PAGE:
Mac Accounts Basics
August 27, 2006 12:25 PM   Subscribe

I'm a newly-Switched Mac user with a few questions about setting up different...uh, users? Accounts? Profiles? (I'm not sure what they're really called; I think this might be part of my problem)

Okay, I know how to set up a new account using System Preferences, but I just have a few extraordinarily dense questions about how each user's changes affect everyone else.

Everyone using these accounts will be trustworthy adults, so assume that all users have unrestricted access. Also: 10.3

1. Can different users change their desktop background and not affect the other users?

2. How about items on the desktop?

3. On the dock?

4. Various minor settings, such as dock magnification, Expose preferences, etc?

5. Preferences inside of programs?

6. What about folders in the left hand pane of the Finder window? I don't know how else to describe it, sorry...I'm talking about the part of the Finder where you can drag folders that you use a lot for easy access. That is, if one of the users puts “My Stuff” in the finder pane, will it show up for everyone else?

7. Maybe it would just be easier if I just asked what certain things users shouldn't do?

8. Can someone dig up a tutorial or guide for working with whatever these things are called, so I won't have to keep bothering you every time I have a question?

Finally, since I'm guessing this question will be answered before I can even refresh my window, if anyone wants to piggyback on this question, feel free.
posted by Ian A.T. to Computers & Internet (8 answers total) 2 users marked this as a favorite
 
This tutorial seems to answer most of your questions.
posted by pessoa at 12:31 PM on August 27, 2006 [1 favorite]


They're called user accounts and the rules for them are somewhat different than they are in the PC world. You can experiment with this by doing two things

1. going into system preferences/accounts and setting up a guest non-administrator account
2. clicking on "login options" underneath the lists of accounts and enabling fast user switching. This will let you click on the little head in the upper right hand corner of the mac's screen and login as guest while you are still logged in as you. Then you can see what you can mess with. Then you can go back.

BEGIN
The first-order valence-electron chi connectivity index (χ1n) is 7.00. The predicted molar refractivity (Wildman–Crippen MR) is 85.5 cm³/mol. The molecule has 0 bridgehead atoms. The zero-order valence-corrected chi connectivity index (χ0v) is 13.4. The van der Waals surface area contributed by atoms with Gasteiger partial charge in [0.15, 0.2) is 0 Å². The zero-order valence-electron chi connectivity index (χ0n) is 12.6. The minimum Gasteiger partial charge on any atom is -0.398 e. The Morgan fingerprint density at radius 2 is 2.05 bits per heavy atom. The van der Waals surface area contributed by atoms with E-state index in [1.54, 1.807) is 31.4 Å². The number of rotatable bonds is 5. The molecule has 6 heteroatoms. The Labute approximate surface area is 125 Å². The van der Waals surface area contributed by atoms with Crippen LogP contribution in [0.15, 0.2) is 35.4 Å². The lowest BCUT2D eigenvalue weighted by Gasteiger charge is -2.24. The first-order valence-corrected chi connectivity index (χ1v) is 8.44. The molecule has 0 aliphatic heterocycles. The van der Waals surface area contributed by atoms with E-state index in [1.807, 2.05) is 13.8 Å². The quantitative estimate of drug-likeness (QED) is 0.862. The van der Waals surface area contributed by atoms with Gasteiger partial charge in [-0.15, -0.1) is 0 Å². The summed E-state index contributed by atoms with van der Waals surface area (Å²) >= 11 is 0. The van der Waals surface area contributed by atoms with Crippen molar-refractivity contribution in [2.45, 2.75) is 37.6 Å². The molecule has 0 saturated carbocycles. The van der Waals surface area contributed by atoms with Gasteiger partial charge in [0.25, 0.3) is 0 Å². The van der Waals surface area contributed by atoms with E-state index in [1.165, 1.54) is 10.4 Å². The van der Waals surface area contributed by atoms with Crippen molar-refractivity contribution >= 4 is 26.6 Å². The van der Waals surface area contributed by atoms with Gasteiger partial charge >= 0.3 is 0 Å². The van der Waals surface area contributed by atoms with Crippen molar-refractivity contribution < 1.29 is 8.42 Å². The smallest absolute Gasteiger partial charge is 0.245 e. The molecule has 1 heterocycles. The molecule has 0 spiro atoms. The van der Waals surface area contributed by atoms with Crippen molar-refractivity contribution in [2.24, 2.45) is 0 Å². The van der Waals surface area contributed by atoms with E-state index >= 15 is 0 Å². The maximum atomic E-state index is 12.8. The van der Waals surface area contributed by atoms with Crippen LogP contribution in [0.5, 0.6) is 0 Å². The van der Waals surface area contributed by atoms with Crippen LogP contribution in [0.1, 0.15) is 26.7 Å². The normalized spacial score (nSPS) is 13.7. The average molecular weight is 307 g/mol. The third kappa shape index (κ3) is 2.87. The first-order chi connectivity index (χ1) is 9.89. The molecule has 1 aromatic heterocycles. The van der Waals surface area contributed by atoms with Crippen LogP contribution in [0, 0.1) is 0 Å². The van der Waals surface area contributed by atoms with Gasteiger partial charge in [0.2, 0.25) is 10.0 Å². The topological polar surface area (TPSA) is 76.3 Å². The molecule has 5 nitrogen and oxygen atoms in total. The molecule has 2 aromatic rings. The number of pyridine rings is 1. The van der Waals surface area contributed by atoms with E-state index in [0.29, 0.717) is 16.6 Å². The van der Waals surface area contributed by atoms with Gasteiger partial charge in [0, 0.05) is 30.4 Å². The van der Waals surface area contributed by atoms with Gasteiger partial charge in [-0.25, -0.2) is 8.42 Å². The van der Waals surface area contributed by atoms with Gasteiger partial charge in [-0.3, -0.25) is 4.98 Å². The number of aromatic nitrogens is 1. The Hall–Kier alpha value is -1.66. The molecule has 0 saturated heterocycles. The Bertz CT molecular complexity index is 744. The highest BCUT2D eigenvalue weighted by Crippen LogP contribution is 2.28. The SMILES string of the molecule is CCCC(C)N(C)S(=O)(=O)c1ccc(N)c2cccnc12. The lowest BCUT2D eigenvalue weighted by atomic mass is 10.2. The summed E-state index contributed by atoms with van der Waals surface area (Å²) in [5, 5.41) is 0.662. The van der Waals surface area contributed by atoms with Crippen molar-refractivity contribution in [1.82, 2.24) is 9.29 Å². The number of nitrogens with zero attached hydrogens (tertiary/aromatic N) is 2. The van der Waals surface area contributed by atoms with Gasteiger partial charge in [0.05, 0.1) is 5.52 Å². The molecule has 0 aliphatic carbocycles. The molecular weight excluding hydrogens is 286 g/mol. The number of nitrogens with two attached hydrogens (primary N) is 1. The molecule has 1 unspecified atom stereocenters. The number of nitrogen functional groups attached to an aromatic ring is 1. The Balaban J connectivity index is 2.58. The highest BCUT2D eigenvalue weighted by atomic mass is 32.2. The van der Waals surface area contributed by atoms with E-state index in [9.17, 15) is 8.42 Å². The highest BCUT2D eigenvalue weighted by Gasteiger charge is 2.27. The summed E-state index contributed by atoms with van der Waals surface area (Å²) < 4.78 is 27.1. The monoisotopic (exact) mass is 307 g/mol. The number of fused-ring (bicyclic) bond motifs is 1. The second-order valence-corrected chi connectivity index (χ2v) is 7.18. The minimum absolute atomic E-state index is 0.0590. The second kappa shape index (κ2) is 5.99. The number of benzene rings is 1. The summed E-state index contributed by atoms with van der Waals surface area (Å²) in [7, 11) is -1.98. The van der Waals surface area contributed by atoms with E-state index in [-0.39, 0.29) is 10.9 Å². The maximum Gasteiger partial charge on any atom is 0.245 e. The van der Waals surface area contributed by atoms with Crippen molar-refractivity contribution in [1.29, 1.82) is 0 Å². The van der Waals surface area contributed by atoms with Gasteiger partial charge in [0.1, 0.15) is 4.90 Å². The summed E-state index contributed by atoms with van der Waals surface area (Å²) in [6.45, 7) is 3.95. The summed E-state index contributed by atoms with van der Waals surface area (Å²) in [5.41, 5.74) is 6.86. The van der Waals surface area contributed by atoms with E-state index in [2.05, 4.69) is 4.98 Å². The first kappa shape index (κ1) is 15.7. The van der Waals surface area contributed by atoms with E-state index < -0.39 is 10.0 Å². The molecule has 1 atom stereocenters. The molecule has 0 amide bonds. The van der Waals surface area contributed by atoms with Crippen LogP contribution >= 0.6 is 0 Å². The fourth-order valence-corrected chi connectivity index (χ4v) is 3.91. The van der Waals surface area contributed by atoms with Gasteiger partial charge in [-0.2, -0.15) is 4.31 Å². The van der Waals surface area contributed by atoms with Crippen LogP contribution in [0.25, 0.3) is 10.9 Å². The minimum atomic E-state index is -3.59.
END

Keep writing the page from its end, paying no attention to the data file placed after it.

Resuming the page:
1-6. yes
7. this is in the help files for the Mac under "administrator accounts"
When you set up Mac OS X, you create a user account that is also an administrator account. A person with an administrator account can create other user accounts, install software in the Applications and Library folders, and change computer settings.

When you create new user accounts, you specify whether the user is an administrator or regular user. If you don't want the user to be able to change preferences or install software on the computer, don't give the user administrator access.
posted by jessamyn at 12:33 PM on August 27, 2006 [1 favorite]


Users and accounts are the same thing. I don't think the word "profile" is used anywhere.

7. Change system settings (requires admin password). Save things outside of their user (Home) folder.
posted by cillit bang at 12:34 PM on August 27, 2006


Brief notes:

- Go to the Apple menu and launch System Preferences. Find the Accounts pref pane and use that to make new user accounts.

- In Mac OS X, user accounts are pretty well insulated from each other. User preferences like desktop picture, screen saver. Dock contents and application preferences are all kept separately, per-user.

- If you browse about in System Preferences, there are only a few things that are settings that span across user accounts. Energy Saver, Date & Time, Sharing, Startup Disk and most everything in Network are "per-machine" settings that do not change based on the user that is logged in.

- It's also possible to have multiple user accounts logged in at the same time. In the Accounts pref pane, click "Login Options" and click "Enable Fast User Switching".

- Lastly, look at the "Help" menu in the menubar. That will answer some of these questions for you.
posted by browse at 12:56 PM on August 27, 2006


Thanks for the help everyone! (And thanks for taking the high road and not suggesting "just try it yourself and see what happens.")

Cheers.
posted by Ian A.T. at 1:16 PM on August 27, 2006


All the same though. Would you mind telling us why you didn't just try it for yourself? It seems the effort of writing to AskMefi and trying for yourself would be about the same, that's all.
posted by AmbroseChapel at 1:48 PM on August 27, 2006


Also, and slightly off the track of your question, I strongly recommend updating to 10.4. It's better in a myriad tiny ways.
posted by rbs at 1:53 PM on August 27, 2006


Two reasons: as I said in my question, I'm a new Mac owner who never used the Windows equivalent of user accounts to begin with, so I was in the dark about all of this. I know you have to try pretty hard to irreversibly mess up the Mac OS, but I'm still learning.

Secondly, my two employees and I have been using the same account for six months and each of us have configured things on our own. I didn't want to start changing stuff that could potentially mess up any of their settings.

Mostly, though, I was trying to find out what they were called so I could learn more about it on my own (thanks, pessoa!).
posted by Ian A.T. at 11:10 AM on August 28, 2006


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